Here are some facts about the South Korean Team:-

  • Colours: Red shirts, blue shorts, red socks.
  • Nickname: Taeguk Chunsa (Korean Warriors)
  • Their first appearance at the World Cup was in 1954. They missed out on the next 7 world cup to re-enter the scene again in 1986 and since then have appeared in every world cup following - 1990, 1994, 1998, 2002, 2006, and currently 2010. Their best performance so far has been in 2002 when they came in fourth.
  • Coach: Huh Jung-moo
  • Most capped player: Hong Myung-bo (136)
  • Top goalscorer: Cha Bum-keun (55)

Talking points:

Park Ji-sung has been the focal point of South Korean soccer since his breakthrough at the 2002 World Cup, but he finally has strong team mates to share the load.

The burgeoning potential of Lee Chung-yong, Ki Sung-yong and Park Chu-young has blossomed in Europe and given the South Koreans the cutting edge they have lacked for years. Whether coach Huh Jung-moo will boldly play to his side's attacking strengths remains to be seen.

Player to watch:

Park Ji-sung. The South Korean skipper burst on to the world stage in 2002 and has gone from strength to strength since joining Manchester United from PSV Eindhoven in 2005. Nicknamed "Three-lunged Park", his boundless energy and terrier-like tenacity have endeared him to Alex Ferguson and the Old Trafford faithful.

South Korea is in Group B, and will face Greece on June 12, Argentina on June 17, and Nigeria on June 23. The crucial match will be against Greece, which is likely to determine whether Korea will advance to the second round or not.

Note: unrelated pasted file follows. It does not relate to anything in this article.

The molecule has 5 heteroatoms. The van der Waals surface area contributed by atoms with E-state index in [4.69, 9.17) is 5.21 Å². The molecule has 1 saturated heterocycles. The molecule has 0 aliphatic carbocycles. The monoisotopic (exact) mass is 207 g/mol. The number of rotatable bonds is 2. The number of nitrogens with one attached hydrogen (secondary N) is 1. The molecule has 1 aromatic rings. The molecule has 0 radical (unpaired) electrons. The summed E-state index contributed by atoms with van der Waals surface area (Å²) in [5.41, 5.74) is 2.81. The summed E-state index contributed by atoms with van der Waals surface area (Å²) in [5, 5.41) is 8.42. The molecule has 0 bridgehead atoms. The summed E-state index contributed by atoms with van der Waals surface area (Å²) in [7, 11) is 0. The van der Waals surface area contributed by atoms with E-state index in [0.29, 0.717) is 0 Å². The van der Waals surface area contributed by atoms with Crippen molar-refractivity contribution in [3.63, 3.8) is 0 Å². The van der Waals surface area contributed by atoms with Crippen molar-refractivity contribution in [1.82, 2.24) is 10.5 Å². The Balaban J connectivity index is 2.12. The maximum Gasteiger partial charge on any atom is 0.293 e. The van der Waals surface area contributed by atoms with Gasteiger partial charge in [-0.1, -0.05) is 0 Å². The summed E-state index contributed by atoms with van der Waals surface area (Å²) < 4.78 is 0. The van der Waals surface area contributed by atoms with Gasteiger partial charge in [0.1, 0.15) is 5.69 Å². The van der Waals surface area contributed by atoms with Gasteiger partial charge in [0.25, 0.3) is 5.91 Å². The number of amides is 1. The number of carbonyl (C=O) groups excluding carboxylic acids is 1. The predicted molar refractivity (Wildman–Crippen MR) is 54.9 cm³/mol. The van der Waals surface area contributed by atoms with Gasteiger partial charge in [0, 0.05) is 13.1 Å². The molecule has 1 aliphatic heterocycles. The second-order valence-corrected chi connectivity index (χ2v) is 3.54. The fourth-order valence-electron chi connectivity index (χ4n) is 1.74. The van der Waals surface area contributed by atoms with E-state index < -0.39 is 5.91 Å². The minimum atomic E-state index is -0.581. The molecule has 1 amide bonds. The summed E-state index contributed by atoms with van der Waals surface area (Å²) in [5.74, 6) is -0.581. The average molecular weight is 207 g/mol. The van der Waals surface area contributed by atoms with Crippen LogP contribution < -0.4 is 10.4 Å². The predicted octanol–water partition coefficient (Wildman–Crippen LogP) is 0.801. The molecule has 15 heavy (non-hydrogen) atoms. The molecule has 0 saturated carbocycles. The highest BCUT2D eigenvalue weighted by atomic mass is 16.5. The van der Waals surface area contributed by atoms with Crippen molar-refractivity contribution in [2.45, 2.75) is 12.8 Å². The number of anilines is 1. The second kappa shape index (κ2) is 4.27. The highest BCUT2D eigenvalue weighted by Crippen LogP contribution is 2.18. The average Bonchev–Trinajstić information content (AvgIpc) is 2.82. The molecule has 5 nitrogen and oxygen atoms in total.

I wonder how many of you may remember the player Huh Jung-moo who was Diego Maradona's marker at the 1986 World Cup, when the Koreans were beaten 3 – 1 by Argentina, a game Maradona remembers as being more like taekwondo than football thanks to the heavy-handed tactics employed by the Asian side.

Huh Jung-moo

Well that same player is now South Korea’s Coach Huh Jung-moo who has hinted that “Lionel Messi and his team mates could be in for a rough ride when they meet in Johannesburg on June 17.”

“If I am asked to play Maradona and Argentina again, I will do the same thing," the Asian Football Confederation (AFC) website (www.the-afc.com) quoted Huh as saying.

"I don't want to give them an easy win. I will stop them. I will fight them.

"We will try to cut down their speed and reduce their tempo. Counter-attacks are crucial. They will be the key."

News has it that Lee Dong-gook looks set to play a part in their opener against Greece on Saturday.

"Lee has improved a lot,” coach Huh Jung-moo told the-afc.com. “He may even play a little during the group opener with Greece.”
The former Middleborough and Werder Bremen striker has been struggling with a hamstring injury
and reports from inside the South Korean camp suggested he would play no part this weekend.
The 32-year-old enjoyed a return to form last year with new club Jeonbuk Hyundai Motors. He comes into the World Cup high on confidence after smashing in 21 K-league goals last season to become the competition’s top scorer and help the Greens to the league title.